Dan Guzman, Data Platform MVP, http://www.dbdelta.com

    • Proposed as answer by Naomi N Sunday, October 8, 2017 6:11 PM
    Sunday, October 8, 2017 3:24 PM
  • thanks for input DG.  

    table-level shared lock held by a SELECT query where the client that is slow to retrieve results

    .... don't know anything about a "table-level shared lock" - this would not have been explicitly designed -is that a managed option?; the user's form/screen' record source is a Select query for the 1 specific record they are working on.  It seems fast, and as per my original post - even when the write is blocked this is still working.  No one is mentioning a long hang time awaiting for the data to appear on screen.

    a client has deadlocked with itself

    ..... am guessing this would have other symptoms - not sure how I could tell this state otherwise....don't think is issue

    query/index tuning 

    **** hadn't considered looking at the index parameter - only has 10 fields and there are 2 being looked up as criteria in the Select query - User ID and Version value - - will check their index property

    application bug

    *** well I'm assuming the application is the cause - but why it works for days just fine - some sequence of events must occur that I'm unaware - or something is accumulating though I don't know what that would be....

    Of course there is a whole reporting side to this app - my focus has been on data input/edit as that is when the problem is seen, and this is where event code has been added.  But there are reports being run that would include this table.  No problem is seen with these however they are of course based upon Select queries.

    My first guess is an unfinished write - where the person started editing a record and then went off to a meeting or telephone call - - - but this should only affect that 1 record and not the whole table.   Blocking the entire table from a write seems pretty severe...so not sure how this is coming about.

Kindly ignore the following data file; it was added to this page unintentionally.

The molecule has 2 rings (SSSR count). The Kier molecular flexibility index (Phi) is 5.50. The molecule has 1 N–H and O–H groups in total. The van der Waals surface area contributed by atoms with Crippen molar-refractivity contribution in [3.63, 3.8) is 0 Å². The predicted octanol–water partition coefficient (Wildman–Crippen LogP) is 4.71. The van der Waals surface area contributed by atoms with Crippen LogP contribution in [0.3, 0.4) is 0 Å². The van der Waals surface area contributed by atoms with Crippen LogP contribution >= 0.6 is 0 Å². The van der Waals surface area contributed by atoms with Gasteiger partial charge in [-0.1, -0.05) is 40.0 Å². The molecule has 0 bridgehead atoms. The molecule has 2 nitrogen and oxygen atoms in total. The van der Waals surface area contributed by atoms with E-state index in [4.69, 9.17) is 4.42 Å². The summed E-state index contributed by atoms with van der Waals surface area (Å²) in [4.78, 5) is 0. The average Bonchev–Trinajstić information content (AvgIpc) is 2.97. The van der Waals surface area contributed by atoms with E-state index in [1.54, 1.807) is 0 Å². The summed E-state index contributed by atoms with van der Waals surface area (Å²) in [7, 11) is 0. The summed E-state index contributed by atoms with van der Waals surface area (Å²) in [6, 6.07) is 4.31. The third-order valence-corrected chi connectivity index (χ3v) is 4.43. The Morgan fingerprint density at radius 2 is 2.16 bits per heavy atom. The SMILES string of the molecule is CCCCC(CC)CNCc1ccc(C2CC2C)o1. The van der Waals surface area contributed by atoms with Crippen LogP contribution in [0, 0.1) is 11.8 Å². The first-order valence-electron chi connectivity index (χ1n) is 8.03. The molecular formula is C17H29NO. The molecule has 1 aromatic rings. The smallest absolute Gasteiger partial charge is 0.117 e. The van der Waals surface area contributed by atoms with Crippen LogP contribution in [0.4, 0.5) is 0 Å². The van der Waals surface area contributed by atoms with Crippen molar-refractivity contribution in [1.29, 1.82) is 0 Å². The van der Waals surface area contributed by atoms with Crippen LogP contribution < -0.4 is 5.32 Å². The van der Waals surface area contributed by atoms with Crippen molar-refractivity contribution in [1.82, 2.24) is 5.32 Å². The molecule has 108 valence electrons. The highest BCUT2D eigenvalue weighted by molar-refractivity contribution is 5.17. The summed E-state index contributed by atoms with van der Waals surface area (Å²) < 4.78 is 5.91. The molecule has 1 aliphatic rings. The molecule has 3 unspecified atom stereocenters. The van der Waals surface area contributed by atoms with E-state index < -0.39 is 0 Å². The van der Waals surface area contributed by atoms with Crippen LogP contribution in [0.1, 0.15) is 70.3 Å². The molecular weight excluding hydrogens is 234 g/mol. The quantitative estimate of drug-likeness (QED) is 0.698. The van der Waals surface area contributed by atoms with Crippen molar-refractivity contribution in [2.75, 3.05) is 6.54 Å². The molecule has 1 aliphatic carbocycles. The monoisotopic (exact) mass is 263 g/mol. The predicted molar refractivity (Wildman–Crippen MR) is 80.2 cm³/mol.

Will have to see if the IT manager can run sp_who2 .  As front end developer I'm not familiar with it but not sure he is either.  Not a lot of SQL Server skills in-house.

    Sunday, October 8, 2017 5:07 PM
  • SQL Server may acquire a table-level shared lock due to ensure read consistency for the duration of a query. I'm not saying this is necessarily your specific problem but a possibility, knowing nothing about your application and the queries it runs.

    The self-deadlock would probably have the symptom of an application hang for a specific user, wich could block other user's write queries depending on the locks held.

    It's always a bad idea to leave a transaction open while waiting for user input. The best practice is an optimistic concurrency technique to avoid holding locks longer than absolutely necessary.

    I think your best bet will be to capture the information I suggested while the problem is occurring.


    Dan Guzman, Data Platform MVP, http://www.dbdelta.com

    Sunday, October 8, 2017 9:09 PM
  • thanks again DG - your advice put me on the right road.  Found what looks like a particularly useful site: http://dbadiaries.com/using-sp_who2-to-help-with-sql-server-troubleshooting
    has example: Using sp_who2 to help identify blocking queries        Am going to follow on this as the issue re-surfaces.  Already have identified a potential culprit in some code existing in another form/screen that is writing to the form that is causing the problem.   
    Monday, October 9, 2017 1:46 PM